But I also want you to know that if you’ve ever suffered, you are not alone. Suffering comes to each of us in different ways. Often it has come to me because I hesitated to refuse someone’s well-meaning but misguided offer.
I remember well the photographer-makeup artist who made me look like a (with great respect to the bereaved) dead person. Would my skin ever recover?
Then there was the vitamin-mineral lady. And I remember the hostess who just wanted to swing me by her home for a minute so I could meet her family. The problem was, she was supposed to be taking me to the church service.
What this woman really wanted was for me to minister to her husband and teen-age children. They wouldn’t come to the service, so she thought it was “God” who arranged for her to pick me up for the meeting.
Her husband and children were appalled that I was there and furious with the woman. She meant well, but she was not sensitive to the Holy Spirit. I was late for the meeting, and the pastor was understandably unhappy.
“Why didn’t you just tell her no?” my husband asked me. What a silly man!
“I was a captive, and she didn’t exactly warn me, and, well…maybe God did want me to go…” I sort of trailed off. My excuses sounded pitiful.
It’s the same reason we buy half a frozen cow out of someone’s trunk, open a charge account we don’t need when the salesgirl’s eyes begin to water or buy all the new makeup (and brushes) they use on us during the “free” makeover. All the time we know we can’t afford it and do not need it.
We say yes to magazine subscriptions and buy Girl Scout cookies when we already bought six boxes of the same thing from the other neighbor’s daughter. One can never have enough thin mints! Or we buy two to get one free, even though we don’t need the first one. I can always give it to so-and-so, we think.
So what is it? Why do we act this way?
It’s fear—and guilt. That’s why we say yes when we mean no.
We fear how we will look to other people if we refuse them. We say we want to appear generous, grateful, spiritual, Christlike or whatever, but in reality we just don’t want to be rejected.
My family continually tells me, “Cathy, please don’t say yes and then have us cancel later when you don’t want to go.”
I know, I know. We need the Lord to help us speak the truth. When He tells me to say yes or no, and I don’t obey, that’s a lie. But it is also offensive to my Lord for me to say (or do) what people want if it’s not also what the Father desires.
Do you remember the biblical account of the old prophet and the young prophet in 1 Kings 13? In the story, an older, seasoned, prophetic seer hears of the wonderful ministry of a younger prophet. The old man sets out to see the younger one, who had done a really bold thing by standing up against the wicked king without fearing for his own life.
Who was this brave, young, hero prophet? The old man wanted to find out. There is always a cry in the land from a fresh voice, one who is uncompromising, one who cannot be bought; someone who would willingly lay down his life for the king, for his people and for righteousness.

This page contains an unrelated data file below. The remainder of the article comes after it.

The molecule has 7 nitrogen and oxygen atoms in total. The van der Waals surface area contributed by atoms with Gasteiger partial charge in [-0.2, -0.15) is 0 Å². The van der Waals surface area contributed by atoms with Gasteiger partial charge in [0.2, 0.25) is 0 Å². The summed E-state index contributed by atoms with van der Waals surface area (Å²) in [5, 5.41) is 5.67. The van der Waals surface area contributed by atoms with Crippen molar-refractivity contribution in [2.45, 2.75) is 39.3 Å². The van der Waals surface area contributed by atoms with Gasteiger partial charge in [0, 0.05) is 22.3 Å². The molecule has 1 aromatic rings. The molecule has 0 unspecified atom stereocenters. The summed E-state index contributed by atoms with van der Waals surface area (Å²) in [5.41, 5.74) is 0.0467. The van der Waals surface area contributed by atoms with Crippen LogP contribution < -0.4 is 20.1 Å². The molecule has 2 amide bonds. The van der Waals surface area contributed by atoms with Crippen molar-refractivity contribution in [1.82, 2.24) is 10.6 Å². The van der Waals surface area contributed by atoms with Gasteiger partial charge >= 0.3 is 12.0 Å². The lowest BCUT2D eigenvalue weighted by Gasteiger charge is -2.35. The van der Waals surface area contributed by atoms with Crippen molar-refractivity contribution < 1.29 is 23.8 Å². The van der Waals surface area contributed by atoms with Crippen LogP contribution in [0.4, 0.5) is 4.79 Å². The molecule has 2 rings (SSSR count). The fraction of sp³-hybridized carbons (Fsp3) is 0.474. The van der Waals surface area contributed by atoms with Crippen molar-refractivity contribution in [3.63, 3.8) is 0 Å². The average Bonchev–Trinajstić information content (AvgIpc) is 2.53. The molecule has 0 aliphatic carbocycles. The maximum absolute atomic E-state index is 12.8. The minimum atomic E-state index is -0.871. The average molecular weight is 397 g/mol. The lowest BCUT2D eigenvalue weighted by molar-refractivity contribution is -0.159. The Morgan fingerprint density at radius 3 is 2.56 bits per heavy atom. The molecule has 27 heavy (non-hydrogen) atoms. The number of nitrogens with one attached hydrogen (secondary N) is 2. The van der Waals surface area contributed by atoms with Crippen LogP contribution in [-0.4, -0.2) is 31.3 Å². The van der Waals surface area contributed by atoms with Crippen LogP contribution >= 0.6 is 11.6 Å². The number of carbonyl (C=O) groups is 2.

When the old prophet found the younger man, he asked him to come to his house for a meal and a drink and some fellowship. The young man refused, having been directed by God not to stop to take refreshment or to return the way he came.
The young prophet had received two simple commands from God, and the old prophet knew of these commands. He knew the boy needed to obey precisely and immediately. He devised a test worthy of an up-and-coming major vessel of God.
The old prophet lied to the young man, saying, “But God told me you were to come home with me and eat” (see 1 Kin. 13: 18). Did the young man stand firm and obey God’s exact instructions?
No. Possibly fearing what the old man would think, the young man disregarded God’s commands. While still in the early part of his ministry, he was found to be only partially faithful—which is to be unfaithful. And sadly, his unfaithfulness brought on his demise.
What about you? The brighter you become, the more bugs you will attract, and not everyone will be drawn to you for the right reasons. Will you fear what people think? Or will you stand firm and follow God’s exact instructions?
Are you afraid to speak the truth because you may be rejected? Perhaps you should consider these words from Isaiah, “Who are you that you should be afraid of a man who will die, and of the son of a man who will be made like grass?” (51:12, NKJV).
Do not fear man’s rejection. Be faithful to God, seek only His approval—and learn to say no to the other voices that try to influence you.
Cathy Lechner is the author of several best-selling books, including You’ve Got to Be Kidding, I Thought This Was the Great Tribulation! and I’m Tired of Crying, It’s Time to Laugh Again! from which this article was adapted. Both are published by Charisma House.